Creating a Voice Assistant for your Knowledge Base

In this article we are going to create a voice assistant for your knowledge base! This will outline how you can develop your very own voice assistant employing state-of-the-art artificial intelligence tools

Pranath Fernando


August 14, 2023

1 Introduction

Here we plan to build a voice assistant for a knowledge base. This post will explain how to create your own voice assistant using cutting-edge artificial intelligence tools. OpenAI’s Whisper, a sophisticated automatic speech recognition (ASR) algorithm, is used by the voice assistant. Whisper efficiently converts our vocal inputs to text. After we’ve transcribed our speech inputs into text, we’ll focus on creating voice outputs. We use Eleven Labs to accomplish this, which allows the voice assistant to reply to users in an engaging and natural manner.

The project’s heart is centred on a reliable question-answering mechanism. This procedure begins by loading the vector database, a repository containing several documents relevant to our possible searches. When a question is posed, the system pulls the papers from this database and feeds them to the LLM along with the question. The LLM then generates the response depending on the documents that have been retrieved.

We want to build a voice assistant that can rapidly navigate a knowledge base and provide precise and timely solutions to a user’s inquiries. We’re going to use GitHub’s ‘JarvisBase’ repository for this experiment.

2 Import Libs & Setup

We’d begin by installing the prerequisites. These are the libraries that will be required. While we strongly advise installing the most recent versions of these packages, please keep in mind that the codes have only been tested using the versions shown in brackets.

langchain==0.0.208 deeplake==3.6.5 openai==0.27.8 tiktoken==0.4.0 elevenlabs==0.2.18 streamlit==1.23.1 beautifulsoup4==4.11.2 audio-recorder-streamlit==0.0.8 streamlit-chat==

For this experiment, you’d need to obtain several API keys and tokens. They need to be set in the environment variable as described below.

import os


To access OpenAI’s services, you must first obtain credentials by signing up on their website, completing the registration process, and creating an API key from your dashboard. This enables you to leverage OpenAI’s powerful capabilities in your projects.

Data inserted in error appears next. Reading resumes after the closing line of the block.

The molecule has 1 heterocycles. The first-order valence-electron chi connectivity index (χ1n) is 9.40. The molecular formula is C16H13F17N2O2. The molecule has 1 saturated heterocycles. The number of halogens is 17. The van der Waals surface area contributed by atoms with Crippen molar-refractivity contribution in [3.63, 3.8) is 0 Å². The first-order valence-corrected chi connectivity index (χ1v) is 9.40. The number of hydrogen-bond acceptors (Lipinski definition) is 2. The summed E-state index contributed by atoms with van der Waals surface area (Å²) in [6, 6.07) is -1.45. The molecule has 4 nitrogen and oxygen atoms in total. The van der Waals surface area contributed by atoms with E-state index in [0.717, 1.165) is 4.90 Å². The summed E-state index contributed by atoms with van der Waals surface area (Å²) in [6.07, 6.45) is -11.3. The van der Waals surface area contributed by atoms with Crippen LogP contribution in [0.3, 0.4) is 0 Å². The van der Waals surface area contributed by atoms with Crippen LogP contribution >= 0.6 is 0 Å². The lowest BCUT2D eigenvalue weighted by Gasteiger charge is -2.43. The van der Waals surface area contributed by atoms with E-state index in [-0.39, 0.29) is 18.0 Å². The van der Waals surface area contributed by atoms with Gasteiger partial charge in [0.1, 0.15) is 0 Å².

If you don’t have an account yet, create one by going to If you already have an account, skip to step 5. Fill out the registration form with your name, email address, and desired password. OpenAI will send you a confirmation email with a link. Click on the link to confirm your account. Please note that you’ll need to verify your email account and provide a phone number for verification. Log in to Navigate to the API key section at Click “Create new secret key” and give the key a recognizable name or ID.

To get the ELEVEN_API_KEY, follow these steps:

  1. Go to and click on “Sign Up” to create an account.
  2. Once you have created an account, log in and navigate to the “API” section.
  3. Click the “Create API key” button and follow the prompts to generate a new API key.
  4. Copy the API key and paste it into your code where it says “your-eleven-api-key” in the ELEVEN_API_KEY variable.

For ACTIVELOOP TOKEN, follow these easy steps:

Go to and click on “Sign Up” to create an account. 2. Once you have an Activeloop account, you can create tokens in the Deep Lake App (Organization Details -> API Tokens)

  1. Click the “Create API key” button and generate a new API Token.

Copy the API key and paste it as your environment variable: ACTIVELOOP_TOKEN=‘your-Activeloop-token’

3 Sourcing Content from Hugging Face Hub

Now that everything is in place, let’s start by gathering all Python library articles from the Hugging Face Hub, an open platform for sharing, collaborating, and progressing in machine learning. These articles will serve as our voice assistant’s knowledge base. We’ll do some web scraping to gather some knowledge docs.

Let’s look at and run the file (python This script contains all of the code included in the “Sourcing Content from Hugging Face Hub” and “Embedding and Storing in Deep Lake” sections of this tutorial. You can run the files by forking or downloading the given repository.

We begin by importing the required modules, loading environment variables, and establishing the path for Deep Lake, a vector database. It also creates an instance of OpenAIEmbeddings, which will be used later to embed the scraped articles:

import os
import requests
from bs4 import BeautifulSoup
from langchain.embeddings.openai import OpenAIEmbeddings
from langchain.vectorstores import DeepLake
from langchain.text_splitter import CharacterTextSplitter
from langchain.document_loaders import TextLoader
import re

# TODO: use your organization id here. (by default, org id is your username)
my_activeloop_org_id = "<YOUR-ACTIVELOOP-ORG-ID>"
my_activeloop_dataset_name = "langchain_course_jarvis_assistant"